ANNA MARIA ISLAND — Sea turtles nesting on Anna Maria Island are benefiting from BP’s attempt to make amends for the Gulf oil spill.
A Holmes Beach commissioner wants local merchants who suffered because of the spill to get their piece of the pie, too.
Suzi Fox, director of Anna Maria Island Turtle Watch, is directing local administration of a $1.5 million statewide grant to help island residents and business owners reduce sea turtle disorientation by installing turtle-friendly lighting.
The program — it provides for new lights, window tinting and the planting of bushes in front of offending lights — is funded by the National Fish and Wildlife Foundation’s Recovered Oil Fund for Wildlife. Fox said BP paid into the fund for every turtle killed or affected by the spill.
The statewide grant covers all equipment and installation.
“Here’s the chance to get the right stuff and get it for free,” Fox said.
But those funds pale in comparison to what Holmes Beach Commissioner John Monetti says is due local restaurant and lodging business owners. Monetti has scheduled two local meetings with a consortium of attorneys out of Pensacola to investigate whether local businesses could receive a portion of BP’s $20 billion claims fund.
Although local businesses weren’t directly affected by the spill, the disaster had an effect on tourism, Monetti said.
“The fact is 2009 was the worst year on record,” he said. “We were expecting a recovery in 2010. The recovery didn’t happen, and we think it was because of the oil spill. ... The European market is gone. They think all of Florida is awash in oil.”
The attorneys will attend a Holmes Beach Commission meeting at 10 a.m. Tuesday and will be at 7 p.m. Tuesday at the Ritz-Carlton in Sarasota. Monetti said the meetings are free and open to the public.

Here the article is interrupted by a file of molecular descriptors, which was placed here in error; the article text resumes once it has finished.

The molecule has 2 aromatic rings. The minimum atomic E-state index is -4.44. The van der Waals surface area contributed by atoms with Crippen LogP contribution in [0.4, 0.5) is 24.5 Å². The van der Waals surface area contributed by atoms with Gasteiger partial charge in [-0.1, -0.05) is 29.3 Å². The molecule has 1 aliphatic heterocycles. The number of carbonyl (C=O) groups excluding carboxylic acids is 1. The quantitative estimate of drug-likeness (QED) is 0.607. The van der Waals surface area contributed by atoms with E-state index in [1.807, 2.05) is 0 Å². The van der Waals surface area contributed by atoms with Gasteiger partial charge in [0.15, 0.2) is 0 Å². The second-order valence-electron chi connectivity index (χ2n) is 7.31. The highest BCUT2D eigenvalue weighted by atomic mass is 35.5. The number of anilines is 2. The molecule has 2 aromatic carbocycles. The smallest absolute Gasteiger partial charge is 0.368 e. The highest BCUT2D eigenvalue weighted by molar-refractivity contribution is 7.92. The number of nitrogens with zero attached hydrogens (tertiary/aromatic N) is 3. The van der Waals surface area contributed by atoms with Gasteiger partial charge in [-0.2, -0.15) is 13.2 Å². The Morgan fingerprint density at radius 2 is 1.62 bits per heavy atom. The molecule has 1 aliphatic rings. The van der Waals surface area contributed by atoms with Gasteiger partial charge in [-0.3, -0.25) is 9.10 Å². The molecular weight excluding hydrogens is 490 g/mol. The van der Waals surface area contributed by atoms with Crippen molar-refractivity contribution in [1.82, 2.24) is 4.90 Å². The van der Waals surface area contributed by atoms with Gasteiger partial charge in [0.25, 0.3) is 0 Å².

Monetti is the general manager of the Columbia Restaurant on St. Armands Circle. He also represents the Sarasota region in the Florida Restaurant and Lodging Association, a lobbying powerhouse.
It was at an FRLA meeting that Monetti heard attorneys from Levin Papantino Thomas Mitchell Echsner Rafferty and Proctor, a firm with experience in civil litigation, discuss representing the association. After the meeting, Monetti cornered the attorneys and convinced them to visit Manatee and Sarasota counties to help local merchants learn how to file claim forms.
Anna Maria Island Chamber of Commerce President Mary Ann Brockman said she will attend a meeting out of curiosity. She said the island definitely suffered from the perception that the oil spill affected the entire Gulf Coast.
“People assumed Florida was the Panhandle, period,” Brockman said. “The Europeans still think that way. ... I just don’t know how you put a price tag on that.”
Fox said 19 loggerhead sea turtle nests, which contain as many as 100 eggs, have been disoriented this turtle season, which runs from May 1 to Oct. 31.
Unnatural light from homes, streets and parking lots interfere with the turtles internal navigation system. As a result, sea turtles can mistakenly wander onto roadways, instead of using natural light as a guide to the ocean.
The grant ends Dec. 1, and Fox encouraged residents and business owners to call her at 778-5638 for more information.